Over the weekend I came across a short documentary created by global antivirus company, Norton. The 20-minute video on YouTube tells the story of Râmnicu Vâlcea which is described as The Most Dangerous Town On The Internet or Hackerville.
In the documentary, various notable hackers, including some who have been to prison, speak about the demise of communism and how it opened the flood gates to technology. Romania was thirsty for new technology. According to one hacker, fibre optic cable runs throughout Romania (which puts Britain to shame!) making hacking all the more possible.
Some of the hackers claim they hack for good, they want to prove their are vulnerabilities and demonstrate how they can be fixed. Their morality does not always get them what they want though, with one hacker ending up in a maximum security prison for four years. Others hack for hire. Some even hack for Anonymous, an international network of online activists. The targets are everyone from search engine giant, Google, to social networks and governments.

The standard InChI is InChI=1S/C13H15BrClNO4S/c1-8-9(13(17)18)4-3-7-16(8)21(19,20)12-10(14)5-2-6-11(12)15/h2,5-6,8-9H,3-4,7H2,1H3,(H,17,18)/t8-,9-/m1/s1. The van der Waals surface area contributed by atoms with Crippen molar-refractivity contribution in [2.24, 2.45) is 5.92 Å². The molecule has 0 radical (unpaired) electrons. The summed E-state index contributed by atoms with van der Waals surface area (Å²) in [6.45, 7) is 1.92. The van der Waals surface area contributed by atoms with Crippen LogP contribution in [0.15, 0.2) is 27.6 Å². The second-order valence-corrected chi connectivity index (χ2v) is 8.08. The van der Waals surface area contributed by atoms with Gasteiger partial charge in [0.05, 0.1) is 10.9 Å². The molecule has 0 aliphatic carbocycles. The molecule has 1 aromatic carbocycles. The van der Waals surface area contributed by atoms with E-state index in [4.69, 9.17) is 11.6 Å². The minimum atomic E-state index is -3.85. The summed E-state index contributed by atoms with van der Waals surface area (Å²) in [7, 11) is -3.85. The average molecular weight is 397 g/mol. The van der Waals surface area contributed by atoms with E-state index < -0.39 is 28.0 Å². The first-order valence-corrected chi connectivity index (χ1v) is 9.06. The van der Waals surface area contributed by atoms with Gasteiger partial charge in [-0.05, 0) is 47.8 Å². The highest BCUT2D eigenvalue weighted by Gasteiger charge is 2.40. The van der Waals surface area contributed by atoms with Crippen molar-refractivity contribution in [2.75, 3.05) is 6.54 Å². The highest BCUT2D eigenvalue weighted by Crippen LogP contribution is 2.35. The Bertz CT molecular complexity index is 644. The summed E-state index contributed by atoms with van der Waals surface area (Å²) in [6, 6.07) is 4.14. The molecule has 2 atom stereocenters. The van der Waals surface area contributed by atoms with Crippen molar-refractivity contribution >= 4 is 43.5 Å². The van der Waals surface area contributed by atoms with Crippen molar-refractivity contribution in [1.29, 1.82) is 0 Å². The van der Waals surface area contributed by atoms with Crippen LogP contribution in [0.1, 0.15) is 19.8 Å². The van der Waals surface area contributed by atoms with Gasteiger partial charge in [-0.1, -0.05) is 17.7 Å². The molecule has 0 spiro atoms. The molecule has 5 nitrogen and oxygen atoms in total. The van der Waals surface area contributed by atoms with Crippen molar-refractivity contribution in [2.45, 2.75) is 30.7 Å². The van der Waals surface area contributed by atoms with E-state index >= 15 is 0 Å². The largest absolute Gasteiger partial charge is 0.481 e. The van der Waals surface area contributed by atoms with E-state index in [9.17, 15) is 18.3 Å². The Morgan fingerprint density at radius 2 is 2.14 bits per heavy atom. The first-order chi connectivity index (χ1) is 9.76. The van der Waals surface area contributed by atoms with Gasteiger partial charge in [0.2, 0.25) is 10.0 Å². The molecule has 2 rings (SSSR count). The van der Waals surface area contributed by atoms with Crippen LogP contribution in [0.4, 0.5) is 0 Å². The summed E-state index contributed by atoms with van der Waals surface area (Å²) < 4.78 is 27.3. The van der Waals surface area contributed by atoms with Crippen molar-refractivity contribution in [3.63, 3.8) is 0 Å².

Of course hacking is not just made possible by fast internet connections but is facilitated by the way in which we increasingly live our lives: online. One hacker summises, cybercrime is the way of the future, as more and more people live their lives on the internet. So many people have access to our data, it’s not as simple as avoiding typing your own bank details into an email. Hacking can hit you at any time, because of your own vulnerabilities or ineptitudes or because of big business or your government.
In a bid to present a balanced picture, Norton attempts to provide a reassuring voice towards the end of the video, saying they’ll take on the challenge. However, as the hackers explain, there’s always someone who is smarter. So I suppose for the likes of Norton, it’s a case of which side they’ll choose to work on: good, bad, or a shade of grey in-between.
For anyone interested in the cultural shifts which take place after the demise of a political regime, this video is compelling watching. Having said that, and to, like Norton, present a balanced view, I would remind viewers this is just one place in Romania and a handful of Romanian people. The country is beautiful and has a lot to offer. Don’t let this put you off visiting.
Recently my sister gave me a bottle of La Umbra Merlot 2009 Dealurile Munteniei, Romania, she had purchased from Waitrose. It’s always exciting to try a new wine available in the UK from the region so I didn’t hesitate to crack it open.